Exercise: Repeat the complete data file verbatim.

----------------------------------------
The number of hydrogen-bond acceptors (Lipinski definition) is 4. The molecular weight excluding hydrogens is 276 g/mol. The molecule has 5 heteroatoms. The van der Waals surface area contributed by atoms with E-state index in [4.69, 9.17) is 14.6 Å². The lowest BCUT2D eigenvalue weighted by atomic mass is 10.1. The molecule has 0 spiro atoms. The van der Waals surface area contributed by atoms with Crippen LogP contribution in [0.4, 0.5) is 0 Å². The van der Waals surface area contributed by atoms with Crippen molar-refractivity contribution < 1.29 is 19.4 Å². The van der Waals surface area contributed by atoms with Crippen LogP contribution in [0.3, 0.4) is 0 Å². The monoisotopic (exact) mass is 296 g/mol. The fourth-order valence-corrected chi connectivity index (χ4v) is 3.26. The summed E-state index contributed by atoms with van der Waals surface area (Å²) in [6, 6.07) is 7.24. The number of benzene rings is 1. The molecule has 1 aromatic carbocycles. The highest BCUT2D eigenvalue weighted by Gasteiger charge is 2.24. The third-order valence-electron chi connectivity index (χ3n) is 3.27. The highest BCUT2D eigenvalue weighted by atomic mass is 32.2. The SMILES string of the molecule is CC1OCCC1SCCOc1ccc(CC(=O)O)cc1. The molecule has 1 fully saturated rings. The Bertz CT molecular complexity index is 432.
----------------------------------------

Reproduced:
The number of hydrogen-bond acceptors (Lipinski definition) is 4. The molecular weight excluding hydrogens is 276 g/mol. The molecule has 5 heteroatoms. The van der Waals surface area contributed by atoms with E-state index in [4.69, 9.17) is 14.6 Å². The lowest BCUT2D eigenvalue weighted by atomic mass is 10.1. The molecule has 0 spiro atoms. The van der Waals surface area contributed by atoms with Crippen LogP contribution in [0.4, 0.5) is 0 Å². The van der Waals surface area contributed by atoms with Crippen molar-refractivity contribution < 1.29 is 19.4 Å². The van der Waals surface area contributed by atoms with Crippen LogP contribution in [0.3, 0.4) is 0 Å². The monoisotopic (exact) mass is 296 g/mol. The fourth-order valence-corrected chi connectivity index (χ4v) is 3.26. The summed E-state index contributed by atoms with van der Waals surface area (Å²) in [6, 6.07) is 7.24. The number of benzene rings is 1. The molecule has 1 aromatic carbocycles. The highest BCUT2D eigenvalue weighted by Gasteiger charge is 2.24. The third-order valence-electron chi connectivity index (χ3n) is 3.27. The highest BCUT2D eigenvalue weighted by atomic mass is 32.2. The SMILES string of the molecule is CC1OCCC1SCCOc1ccc(CC(=O)O)cc1. The molecule has 1 fully saturated rings. The Bertz CT molecular complexity index is 432.